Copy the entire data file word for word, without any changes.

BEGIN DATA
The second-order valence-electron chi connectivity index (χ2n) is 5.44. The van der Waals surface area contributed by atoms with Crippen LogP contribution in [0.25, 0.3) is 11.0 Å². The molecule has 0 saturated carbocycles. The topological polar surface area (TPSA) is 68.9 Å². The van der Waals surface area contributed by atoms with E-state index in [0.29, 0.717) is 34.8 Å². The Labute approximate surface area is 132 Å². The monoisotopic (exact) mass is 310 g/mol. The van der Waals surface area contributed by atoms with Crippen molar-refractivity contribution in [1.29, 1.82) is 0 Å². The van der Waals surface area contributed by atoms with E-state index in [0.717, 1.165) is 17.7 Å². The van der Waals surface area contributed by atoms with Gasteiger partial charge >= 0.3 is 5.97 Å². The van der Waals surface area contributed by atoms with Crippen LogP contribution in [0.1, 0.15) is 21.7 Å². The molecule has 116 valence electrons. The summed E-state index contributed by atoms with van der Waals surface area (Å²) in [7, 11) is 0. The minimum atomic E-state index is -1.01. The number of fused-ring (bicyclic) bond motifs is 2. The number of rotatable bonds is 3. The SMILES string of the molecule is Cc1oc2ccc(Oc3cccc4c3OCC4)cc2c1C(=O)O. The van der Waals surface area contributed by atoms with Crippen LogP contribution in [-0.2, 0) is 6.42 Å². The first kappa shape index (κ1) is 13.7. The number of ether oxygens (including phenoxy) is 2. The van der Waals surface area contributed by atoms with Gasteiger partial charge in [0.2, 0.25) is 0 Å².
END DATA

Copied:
The second-order valence-electron chi connectivity index (χ2n) is 5.44. The van der Waals surface area contributed by atoms with Crippen LogP contribution in [0.25, 0.3) is 11.0 Å². The molecule has 0 saturated carbocycles. The topological polar surface area (TPSA) is 68.9 Å². The van der Waals surface area contributed by atoms with E-state index in [0.29, 0.717) is 34.8 Å². The Labute approximate surface area is 132 Å². The monoisotopic (exact) mass is 310 g/mol. The van der Waals surface area contributed by atoms with Crippen molar-refractivity contribution in [1.29, 1.82) is 0 Å². The van der Waals surface area contributed by atoms with E-state index in [0.717, 1.165) is 17.7 Å². The van der Waals surface area contributed by atoms with Gasteiger partial charge >= 0.3 is 5.97 Å². The van der Waals surface area contributed by atoms with Crippen LogP contribution in [0.1, 0.15) is 21.7 Å². The molecule has 116 valence electrons. The summed E-state index contributed by atoms with van der Waals surface area (Å²) in [7, 11) is 0. The minimum atomic E-state index is -1.01. The number of fused-ring (bicyclic) bond motifs is 2. The number of rotatable bonds is 3. The SMILES string of the molecule is Cc1oc2ccc(Oc3cccc4c3OCC4)cc2c1C(=O)O. The van der Waals surface area contributed by atoms with Crippen LogP contribution in [-0.2, 0) is 6.42 Å². The first kappa shape index (κ1) is 13.7. The number of ether oxygens (including phenoxy) is 2. The van der Waals surface area contributed by atoms with Gasteiger partial charge in [0.2, 0.25) is 0 Å².